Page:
room, the property should charge $1.00 in ADR.
Advocates defend the $1.00 per $1,000 rule of thumb because areas in which
building or purchase costs are higher tend to be the areas where ADRs can also be
The dollar-per-thousand rule is most accurate for hotels that have high occupancies,
high ADRs for their area of operation, and are newly built. On the other hand, large,
old properties frequently fail to achieve the dollar-per-thousand standard.
Despite some limitations, the $1.00 per $1,000 rule does reflect the tendency for
hotel buyers to discuss hotel selling prices in terms of a hotel’s cost per key,
which is the average purchase price of a hotel’s guestroom expressed in thousands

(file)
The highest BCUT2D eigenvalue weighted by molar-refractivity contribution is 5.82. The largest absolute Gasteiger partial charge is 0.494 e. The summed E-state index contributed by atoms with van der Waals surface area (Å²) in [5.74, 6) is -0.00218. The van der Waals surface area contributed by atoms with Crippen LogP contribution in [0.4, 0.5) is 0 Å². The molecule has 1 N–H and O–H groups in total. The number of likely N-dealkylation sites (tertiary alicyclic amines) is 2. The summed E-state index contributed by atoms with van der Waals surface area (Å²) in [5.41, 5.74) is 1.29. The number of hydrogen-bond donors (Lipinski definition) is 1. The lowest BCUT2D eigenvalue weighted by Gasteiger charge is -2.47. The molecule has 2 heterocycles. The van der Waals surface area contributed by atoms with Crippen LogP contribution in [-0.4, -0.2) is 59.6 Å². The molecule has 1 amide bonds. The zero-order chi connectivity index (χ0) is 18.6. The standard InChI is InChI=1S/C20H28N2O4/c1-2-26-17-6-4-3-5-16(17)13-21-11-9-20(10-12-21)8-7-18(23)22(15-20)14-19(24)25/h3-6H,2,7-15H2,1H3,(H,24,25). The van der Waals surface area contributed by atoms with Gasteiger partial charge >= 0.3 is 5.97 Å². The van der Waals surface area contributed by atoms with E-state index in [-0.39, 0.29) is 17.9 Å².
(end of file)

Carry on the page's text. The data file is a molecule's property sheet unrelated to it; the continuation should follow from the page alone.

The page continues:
of dollars. Cost per key is also frequently called ave rage cost per room.
Average Cost per Room is calculated as follows:
Number of Rooms = Average Cost per Room
Then, ADR is calculated as follows:
Average Cost per Room
$1,000 = ADR
It is important to recognize that the rate computed using the $1.00 per $1,000 rule
does not become the hotel’s rack rate. Instead, it is the overall ADR that the hotel
must achieve when its sells all of its various rooms at all of their respective rates.
Alternative Room Rate Methodologies
Additional historical methods of rate determinatio n include those based upon the
square footage of guestrooms and rates determined by various “ideal” sales levels
of the different hotel room types available to be sold.
However, today’s hotel room rate structures have been changed, and changed
forever, by the advent of the Internet as the most popular method used for selling